Forbes Columnist Concludes That Concerns Over Pay, Promotion Drive Female Exits From Engineering and Says Mentoring and Networks Could Help
Jennifer Hunt, Ph.D., in a column in Forbes says that, "The high share of male workers and women's concerns about pay and promotion opportunities are key factors in the excess female exit rates from engineering." In a column in the June 8, 2010 edition of Forbes.com that originally appeared in a version on VoxEU.org, Hunt suggests that remedies should be applied to all fields with a high share of male workers, such as engineering. She indicates that women's dissatisfaction over pay and promotion opportunities explains about 60% of the gender differential in exit rates.
"According to the 1993 and 2003 National Surveys of College Graduates, the exit rate for women compared to men is indeed higher in science and engineering than in other fields," she writes. "The gap is concentrated more in engineering than in science, and in exits to other fields rather than to nonemployment."
VoxEU.org is a policy portal set up by the Centre for Economic Policy Research in conjunction with a consortium of national sites. Hunt is a professor of economics at McGill University, a research associate at the National Bureau of Economic Research inCambridge, Mass., a research fellow at the Centre for Economic Policy Research in London, and is on the Scientific Advisory Council of the American Institute for Contemporary German Studies in Washington, D.C.
AAUW's "Why So Few? Women in Science, Technology, Engineering and Mathematics" Presents Findings on Barriers to Women's Progress in STEM
The American Association of University Women in a spring 2010 report asks why so few women have succeeded as scientists and engineers, even as women are gaining prominence in the fields of law, business and medicine. Its research report Why So Few? Women in Science, Technology, Engineering, and Mathematics offers findings that suggest environmental and social barriers, "including stereotypes, gender bias and the climate of science and engineering departments in colleges and universities ... continue to block women’s participation and progress in science, technology, engineering, and math." The report also presents statistics and suggests ways to make scientific and engineering fields more engaging and open for girls and women.
Anita Borg Institute Suggests How to Retain Women Senior Leaders in Technology
In its March 2010 report “Senior Technical Women: A Profile of Success,” the Anita Borg Institute For Women and Technology detailed the traits of senior women in technology in industry. They found similar issues and barriers for women’s success in technology jobs in industry as other studies have detailed in academia.
Quoting from the Anita Borg Institute’s documents, “Based on the research findings, the report makes recommendations for companies who wish to retain senior technical women and further advance their careers. Some of the recommendations include:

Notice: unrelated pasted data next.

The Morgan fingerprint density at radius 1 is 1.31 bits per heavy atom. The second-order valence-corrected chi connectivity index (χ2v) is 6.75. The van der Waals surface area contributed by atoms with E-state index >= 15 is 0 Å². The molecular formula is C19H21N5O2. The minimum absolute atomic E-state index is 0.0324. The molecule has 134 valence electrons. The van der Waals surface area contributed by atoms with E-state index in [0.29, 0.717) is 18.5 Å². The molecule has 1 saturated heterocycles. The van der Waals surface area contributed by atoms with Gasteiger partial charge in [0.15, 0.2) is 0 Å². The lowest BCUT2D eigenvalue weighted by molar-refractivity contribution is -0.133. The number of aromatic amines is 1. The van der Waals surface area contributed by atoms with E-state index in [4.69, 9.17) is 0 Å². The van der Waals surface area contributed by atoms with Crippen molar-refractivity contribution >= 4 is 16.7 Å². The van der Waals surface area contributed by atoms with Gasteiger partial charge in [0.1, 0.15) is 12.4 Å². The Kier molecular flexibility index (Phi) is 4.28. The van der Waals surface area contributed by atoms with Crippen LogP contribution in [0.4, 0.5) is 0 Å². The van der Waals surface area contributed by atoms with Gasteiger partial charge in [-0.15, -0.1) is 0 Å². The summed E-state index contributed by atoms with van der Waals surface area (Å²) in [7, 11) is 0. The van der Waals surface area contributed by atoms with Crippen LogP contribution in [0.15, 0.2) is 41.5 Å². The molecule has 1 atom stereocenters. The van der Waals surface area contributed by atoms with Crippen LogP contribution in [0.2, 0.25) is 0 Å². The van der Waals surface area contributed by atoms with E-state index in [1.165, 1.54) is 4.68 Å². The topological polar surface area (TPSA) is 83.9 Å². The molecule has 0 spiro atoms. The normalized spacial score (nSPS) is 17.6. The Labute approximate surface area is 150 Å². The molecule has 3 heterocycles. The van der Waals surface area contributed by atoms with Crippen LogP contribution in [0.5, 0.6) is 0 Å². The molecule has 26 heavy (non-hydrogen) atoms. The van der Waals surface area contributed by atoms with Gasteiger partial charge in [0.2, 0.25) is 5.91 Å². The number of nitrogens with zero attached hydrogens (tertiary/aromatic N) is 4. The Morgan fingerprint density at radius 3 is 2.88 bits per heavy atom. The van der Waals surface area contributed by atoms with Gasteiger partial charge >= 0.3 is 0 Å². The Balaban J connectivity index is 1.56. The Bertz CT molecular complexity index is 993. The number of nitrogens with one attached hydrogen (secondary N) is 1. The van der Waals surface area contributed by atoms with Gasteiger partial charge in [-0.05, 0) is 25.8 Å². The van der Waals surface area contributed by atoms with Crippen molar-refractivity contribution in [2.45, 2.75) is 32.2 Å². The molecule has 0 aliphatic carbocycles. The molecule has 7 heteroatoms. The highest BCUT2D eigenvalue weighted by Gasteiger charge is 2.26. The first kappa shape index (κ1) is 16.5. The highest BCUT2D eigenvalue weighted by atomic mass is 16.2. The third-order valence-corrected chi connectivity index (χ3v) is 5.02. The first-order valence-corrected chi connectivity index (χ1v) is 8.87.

MIT Report Details Gains inDiverse Recruitment Efforts But Says Results Remain Uneven
A report that is the product of 2 1/2 years of research and analysis by an MIT faculty team suggests that MIT's efforts to hire and keep underrepresented minority faculty have demonstrated results. Yet, the results are uneven, and more effective policies and procedures are needed for MIT to foster a "culture of inclusion," the report concludes.
Recommendations included development of strategies for improving recruitment, formal mentoring for junior faculty members, annual reviews starting with the first year of faculty employment, broadened faculty searches to carefully chosen institutions, forums where race and cross-cultural interactions are discussed openly, and inclusion of MIT's most respected scholars, scientists and engineers as diversity issues spokespeople.
Female Scientists Do Twice As Much Housework as Male Colleagues
A new study from the Michelle R. Clayman Institute for Gender Research at Stanford University featured in The Chronicle of Higher Education in January 2010 says women scientists do 54 percent of primary household tasks, such as cooking, cleaning, and laundry. This is about twice as much as their male counterparts.
The study published in the latest issue of Academe, "Housework Is an Academic Issue," found that female senior and junior faculty members worked similar numbers of hours doing housework. "These findings have important policy implications," say the authors Londa Schiebinger and Shannon K. Gilmartin in AcademeOnline. "Over the past three decades, governments, universities, and industries have dedicated often robust resources to efforts to increase the number of women scientists—and yet progress in attracting more women to science has stalled. The 2009 National Academies report Gender Differences at Critical Transitions stresses that research must explore “gender differences in the obligations outside of professional responsibilities” in order to understand women’s career choices and outcomes more fully."
Beyond Bias and Barriers: Fulfilling the Potential of Women in Academic Science and Engineering
A report recommending broad steps to eliminate gender bias in research universities based upon findings by the National Academies (8 Sept 2006.)